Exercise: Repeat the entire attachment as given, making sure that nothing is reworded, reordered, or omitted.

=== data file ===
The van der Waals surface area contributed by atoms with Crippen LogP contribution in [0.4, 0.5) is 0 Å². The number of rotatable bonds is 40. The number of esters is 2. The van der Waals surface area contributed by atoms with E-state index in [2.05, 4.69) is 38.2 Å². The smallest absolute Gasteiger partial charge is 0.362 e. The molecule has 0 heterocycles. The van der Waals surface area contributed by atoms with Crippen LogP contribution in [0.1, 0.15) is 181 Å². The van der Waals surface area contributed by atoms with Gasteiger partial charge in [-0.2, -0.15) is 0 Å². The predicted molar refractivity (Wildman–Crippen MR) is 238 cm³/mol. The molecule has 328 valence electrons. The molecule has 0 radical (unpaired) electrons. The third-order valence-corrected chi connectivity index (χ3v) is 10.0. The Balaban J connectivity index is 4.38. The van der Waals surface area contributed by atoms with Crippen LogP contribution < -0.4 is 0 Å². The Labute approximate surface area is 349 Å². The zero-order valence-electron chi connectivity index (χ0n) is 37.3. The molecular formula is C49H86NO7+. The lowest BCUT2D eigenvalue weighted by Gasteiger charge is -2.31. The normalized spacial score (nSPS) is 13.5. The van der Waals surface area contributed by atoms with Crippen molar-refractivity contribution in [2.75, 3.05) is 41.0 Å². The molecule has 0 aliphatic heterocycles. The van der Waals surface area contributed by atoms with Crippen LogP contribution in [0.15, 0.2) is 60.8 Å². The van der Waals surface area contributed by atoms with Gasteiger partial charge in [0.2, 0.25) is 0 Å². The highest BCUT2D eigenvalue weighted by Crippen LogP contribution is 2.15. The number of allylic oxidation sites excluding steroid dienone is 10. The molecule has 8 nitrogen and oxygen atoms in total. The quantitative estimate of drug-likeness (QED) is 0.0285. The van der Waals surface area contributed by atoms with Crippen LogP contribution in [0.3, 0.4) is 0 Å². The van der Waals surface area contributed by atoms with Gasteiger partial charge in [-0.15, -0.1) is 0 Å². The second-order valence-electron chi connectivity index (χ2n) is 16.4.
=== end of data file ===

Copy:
The van der Waals surface area contributed by atoms with Crippen LogP contribution in [0.4, 0.5) is 0 Å². The number of rotatable bonds is 40. The number of esters is 2. The van der Waals surface area contributed by atoms with E-state index in [2.05, 4.69) is 38.2 Å². The smallest absolute Gasteiger partial charge is 0.362 e. The molecule has 0 heterocycles. The van der Waals surface area contributed by atoms with Crippen LogP contribution in [0.1, 0.15) is 181 Å². The van der Waals surface area contributed by atoms with Gasteiger partial charge in [-0.2, -0.15) is 0 Å². The predicted molar refractivity (Wildman–Crippen MR) is 238 cm³/mol. The molecule has 328 valence electrons. The molecule has 0 radical (unpaired) electrons. The third-order valence-corrected chi connectivity index (χ3v) is 10.0. The Balaban J connectivity index is 4.38. The van der Waals surface area contributed by atoms with Crippen LogP contribution < -0.4 is 0 Å². The Labute approximate surface area is 349 Å². The zero-order valence-electron chi connectivity index (χ0n) is 37.3. The molecular formula is C49H86NO7+. The lowest BCUT2D eigenvalue weighted by Gasteiger charge is -2.31. The normalized spacial score (nSPS) is 13.5. The van der Waals surface area contributed by atoms with Crippen molar-refractivity contribution in [2.75, 3.05) is 41.0 Å². The molecule has 0 aliphatic heterocycles. The van der Waals surface area contributed by atoms with Crippen LogP contribution in [0.15, 0.2) is 60.8 Å². The van der Waals surface area contributed by atoms with Gasteiger partial charge in [0.2, 0.25) is 0 Å². The highest BCUT2D eigenvalue weighted by Crippen LogP contribution is 2.15. The number of allylic oxidation sites excluding steroid dienone is 10. The molecule has 8 nitrogen and oxygen atoms in total. The quantitative estimate of drug-likeness (QED) is 0.0285. The van der Waals surface area contributed by atoms with Crippen LogP contribution in [0.3, 0.4) is 0 Å². The van der Waals surface area contributed by atoms with Gasteiger partial charge in [-0.15, -0.1) is 0 Å². The second-order valence-electron chi connectivity index (χ2n) is 16.4.